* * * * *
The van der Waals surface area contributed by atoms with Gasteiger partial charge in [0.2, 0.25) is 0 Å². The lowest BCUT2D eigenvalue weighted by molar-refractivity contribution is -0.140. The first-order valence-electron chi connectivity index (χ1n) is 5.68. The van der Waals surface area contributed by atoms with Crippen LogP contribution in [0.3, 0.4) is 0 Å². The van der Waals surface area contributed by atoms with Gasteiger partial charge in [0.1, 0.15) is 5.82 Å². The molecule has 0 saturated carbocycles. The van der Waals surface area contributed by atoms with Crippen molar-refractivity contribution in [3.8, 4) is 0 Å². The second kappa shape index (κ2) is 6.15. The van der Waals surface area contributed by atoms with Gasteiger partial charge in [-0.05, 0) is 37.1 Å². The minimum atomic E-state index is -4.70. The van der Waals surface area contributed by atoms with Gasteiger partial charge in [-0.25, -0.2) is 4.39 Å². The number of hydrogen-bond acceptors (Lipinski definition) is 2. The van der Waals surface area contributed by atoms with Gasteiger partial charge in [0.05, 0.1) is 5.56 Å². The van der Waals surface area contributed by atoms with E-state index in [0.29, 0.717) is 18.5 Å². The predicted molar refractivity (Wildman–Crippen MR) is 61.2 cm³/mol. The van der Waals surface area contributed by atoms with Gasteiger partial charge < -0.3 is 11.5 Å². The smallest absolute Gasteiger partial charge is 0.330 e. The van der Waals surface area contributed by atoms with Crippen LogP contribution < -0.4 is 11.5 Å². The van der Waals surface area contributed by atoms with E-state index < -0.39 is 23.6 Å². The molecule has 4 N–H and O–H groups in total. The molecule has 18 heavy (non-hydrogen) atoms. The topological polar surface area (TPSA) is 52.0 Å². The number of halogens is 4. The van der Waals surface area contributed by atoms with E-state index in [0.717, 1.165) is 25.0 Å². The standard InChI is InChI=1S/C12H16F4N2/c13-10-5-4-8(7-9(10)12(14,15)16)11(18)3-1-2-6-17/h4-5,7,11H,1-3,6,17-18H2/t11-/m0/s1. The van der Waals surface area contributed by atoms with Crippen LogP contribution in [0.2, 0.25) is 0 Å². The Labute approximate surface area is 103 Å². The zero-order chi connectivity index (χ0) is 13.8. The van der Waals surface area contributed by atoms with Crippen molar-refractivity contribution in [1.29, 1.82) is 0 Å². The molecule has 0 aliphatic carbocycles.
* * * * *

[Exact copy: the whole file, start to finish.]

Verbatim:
The van der Waals surface area contributed by atoms with Gasteiger partial charge in [0.2, 0.25) is 0 Å². The lowest BCUT2D eigenvalue weighted by molar-refractivity contribution is -0.140. The first-order valence-electron chi connectivity index (χ1n) is 5.68. The van der Waals surface area contributed by atoms with Crippen LogP contribution in [0.3, 0.4) is 0 Å². The van der Waals surface area contributed by atoms with Gasteiger partial charge in [0.1, 0.15) is 5.82 Å². The molecule has 0 saturated carbocycles. The van der Waals surface area contributed by atoms with Crippen molar-refractivity contribution in [3.8, 4) is 0 Å². The second kappa shape index (κ2) is 6.15. The van der Waals surface area contributed by atoms with Gasteiger partial charge in [-0.05, 0) is 37.1 Å². The minimum atomic E-state index is -4.70. The van der Waals surface area contributed by atoms with Gasteiger partial charge in [-0.25, -0.2) is 4.39 Å². The number of hydrogen-bond acceptors (Lipinski definition) is 2. The van der Waals surface area contributed by atoms with Gasteiger partial charge in [0.05, 0.1) is 5.56 Å². The van der Waals surface area contributed by atoms with E-state index in [0.29, 0.717) is 18.5 Å². The predicted molar refractivity (Wildman–Crippen MR) is 61.2 cm³/mol. The van der Waals surface area contributed by atoms with Gasteiger partial charge < -0.3 is 11.5 Å². The smallest absolute Gasteiger partial charge is 0.330 e. The van der Waals surface area contributed by atoms with Crippen LogP contribution < -0.4 is 11.5 Å². The van der Waals surface area contributed by atoms with E-state index < -0.39 is 23.6 Å². The molecule has 4 N–H and O–H groups in total. The molecule has 18 heavy (non-hydrogen) atoms. The topological polar surface area (TPSA) is 52.0 Å². The number of halogens is 4. The van der Waals surface area contributed by atoms with E-state index in [0.717, 1.165) is 25.0 Å². The standard InChI is InChI=1S/C12H16F4N2/c13-10-5-4-8(7-9(10)12(14,15)16)11(18)3-1-2-6-17/h4-5,7,11H,1-3,6,17-18H2/t11-/m0/s1. The van der Waals surface area contributed by atoms with Crippen LogP contribution in [0.2, 0.25) is 0 Å². The Labute approximate surface area is 103 Å². The zero-order chi connectivity index (χ0) is 13.8. The van der Waals surface area contributed by atoms with Crippen molar-refractivity contribution in [1.29, 1.82) is 0 Å². The molecule has 0 aliphatic carbocycles.